Here at SquareWorks we’ve done implementations and support work for clients in biotech, software and technology, warehousing and distribution, and multiple other verticals. While the industries may vary, many of the requests we hear are surprisingly similar.
One topic that comes up regularly is making the financial segments (i.e. department, class, location) mandatory on transaction records. There can be strong business cases for this, but there can also be unintended downstream consequences. It’s important to be aware of the potential issues and make a plan to mitigate these risks when possible. How you go about making these fields mandatory can have a big impact.
We’ll use the Class segment as our example here and walk through the risks and some of the alternative ways to approach this.
Making Class Mandatory Throughout System
First, what does it mean to make class mandatory? The most common request is to make class required across the board. If classifications have been enabled at the line level, this would include both header and line level fields. NetSuite does allow for journal entries (JEs) to be exempted from this via Accounting Preferences, but all other records would be included.
- Class field will be mandatory for all transactions
- NetSuite will not allow transaction to be saved without providing a Class except for Journals (depending on the selected settings)
- The change applies prospectively
- Existing transactions are not affected unless these are edited, then a class would be required before re-saving
The three most common issues with this approach are:
- User frustration at the extra steps to populate this field, especially if it’s on a transaction with a large number of lines where a per-line class is needed.
- Bad data entry due to users selecting the first value they find because they don’t know what to choose and just want to move on.
- If a default value is present, users simply leave that default and never update with accurate values so they can get through their work quickly. The default value would need to be set with a secondary process (i.e. scripting).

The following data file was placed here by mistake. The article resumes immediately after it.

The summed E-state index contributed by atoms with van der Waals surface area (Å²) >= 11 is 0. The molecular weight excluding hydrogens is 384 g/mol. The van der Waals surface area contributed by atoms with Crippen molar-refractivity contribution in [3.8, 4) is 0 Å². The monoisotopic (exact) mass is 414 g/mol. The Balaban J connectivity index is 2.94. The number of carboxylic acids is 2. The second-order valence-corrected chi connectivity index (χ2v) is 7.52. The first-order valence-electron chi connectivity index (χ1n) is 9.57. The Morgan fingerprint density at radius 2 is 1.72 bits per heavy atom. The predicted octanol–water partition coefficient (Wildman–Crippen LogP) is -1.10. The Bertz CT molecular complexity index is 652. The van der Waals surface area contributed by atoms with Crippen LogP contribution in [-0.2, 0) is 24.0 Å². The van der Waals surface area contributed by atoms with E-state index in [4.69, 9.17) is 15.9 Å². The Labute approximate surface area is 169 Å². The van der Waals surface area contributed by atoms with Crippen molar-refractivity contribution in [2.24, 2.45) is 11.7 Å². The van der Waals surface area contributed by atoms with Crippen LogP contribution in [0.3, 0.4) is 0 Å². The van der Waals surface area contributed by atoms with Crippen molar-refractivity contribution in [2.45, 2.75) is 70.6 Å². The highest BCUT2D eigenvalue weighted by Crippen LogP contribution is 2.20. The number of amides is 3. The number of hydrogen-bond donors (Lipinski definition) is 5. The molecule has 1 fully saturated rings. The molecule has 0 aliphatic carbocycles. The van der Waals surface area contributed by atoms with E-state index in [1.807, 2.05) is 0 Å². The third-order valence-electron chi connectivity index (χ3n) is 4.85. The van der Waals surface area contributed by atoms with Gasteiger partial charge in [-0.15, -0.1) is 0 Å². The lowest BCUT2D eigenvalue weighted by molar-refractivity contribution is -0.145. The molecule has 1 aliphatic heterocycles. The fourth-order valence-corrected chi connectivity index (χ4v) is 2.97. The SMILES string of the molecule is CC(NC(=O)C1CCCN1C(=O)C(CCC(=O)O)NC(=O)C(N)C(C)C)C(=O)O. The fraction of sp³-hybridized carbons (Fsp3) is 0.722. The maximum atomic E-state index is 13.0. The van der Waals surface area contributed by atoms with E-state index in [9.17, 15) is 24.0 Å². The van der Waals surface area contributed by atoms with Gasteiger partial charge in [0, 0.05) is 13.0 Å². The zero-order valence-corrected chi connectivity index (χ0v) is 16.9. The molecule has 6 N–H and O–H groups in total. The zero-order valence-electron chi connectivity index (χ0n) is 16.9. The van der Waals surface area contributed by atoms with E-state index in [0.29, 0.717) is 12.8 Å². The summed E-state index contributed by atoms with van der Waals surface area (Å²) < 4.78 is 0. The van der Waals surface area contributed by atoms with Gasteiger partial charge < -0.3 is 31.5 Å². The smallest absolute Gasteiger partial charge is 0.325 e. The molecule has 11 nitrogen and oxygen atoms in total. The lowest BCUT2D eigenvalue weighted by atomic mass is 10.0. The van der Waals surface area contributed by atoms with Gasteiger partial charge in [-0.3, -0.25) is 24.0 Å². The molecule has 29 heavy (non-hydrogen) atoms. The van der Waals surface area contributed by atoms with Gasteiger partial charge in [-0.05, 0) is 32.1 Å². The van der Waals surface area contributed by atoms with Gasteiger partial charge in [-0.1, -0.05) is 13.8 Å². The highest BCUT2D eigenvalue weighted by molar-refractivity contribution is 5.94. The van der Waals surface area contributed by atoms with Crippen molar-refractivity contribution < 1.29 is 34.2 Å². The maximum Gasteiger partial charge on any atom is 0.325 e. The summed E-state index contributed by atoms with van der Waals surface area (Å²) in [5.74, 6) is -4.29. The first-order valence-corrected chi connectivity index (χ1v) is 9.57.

Depending on your situation, this would be the quickest and easiest approach. However, to avoid these common issues, the following are four alternatives:
1. Make Class mandatory on a per record basis via the form
The benefit of using the form is that we can make the class field required for specific transactions, though only at the header level. Unfortunately, the forms in NetSuite only allow for exposing, hiding, and renaming line-level fields and not the ability to make those fields mandatory.
In addition to setting the header class field as mandatory, you could create role-specific forms. This would allow for more fine-tuned control on when class is required based on job duties.
2. Default it on the item record (for Order To Cash or Procure To Pay records)
For transactions that include items, we always have the option of setting a default class on the item record itself. The result is that each line with an item would default to the value selected on the item record, though that value can be updated as desired. This option is one of the easiest to implement, but doesn’t meet most companies’ needs since it’s limited to a smaller set of records.
Using a workflow to selectively make these fields mandatory is a great option for some record types. There are some distinct limitations with this approach. While it won’t work with journal entries, it could be used for most other records.
As with some of the approaches above, there are additional pitfalls when working at the line level. Workflows in NetSuite have improved, but are currently limited to the Item sublist.
Using a workflow is possible, but limited in its applicability.
4. Custom scripting
Of all the options, the one that gives the most flexibility is custom scripting. A fairly simple script can be used to set the class as mandatory at either the header or line level, and can even specify which transaction records make class mandatory versus optional. A default value can also be assigned in the same script if desired.
Each of these configuration options have their pros and cons. For help on deciding which to deploy based on your organization’s needs, reach out to our consulting team at email@example.com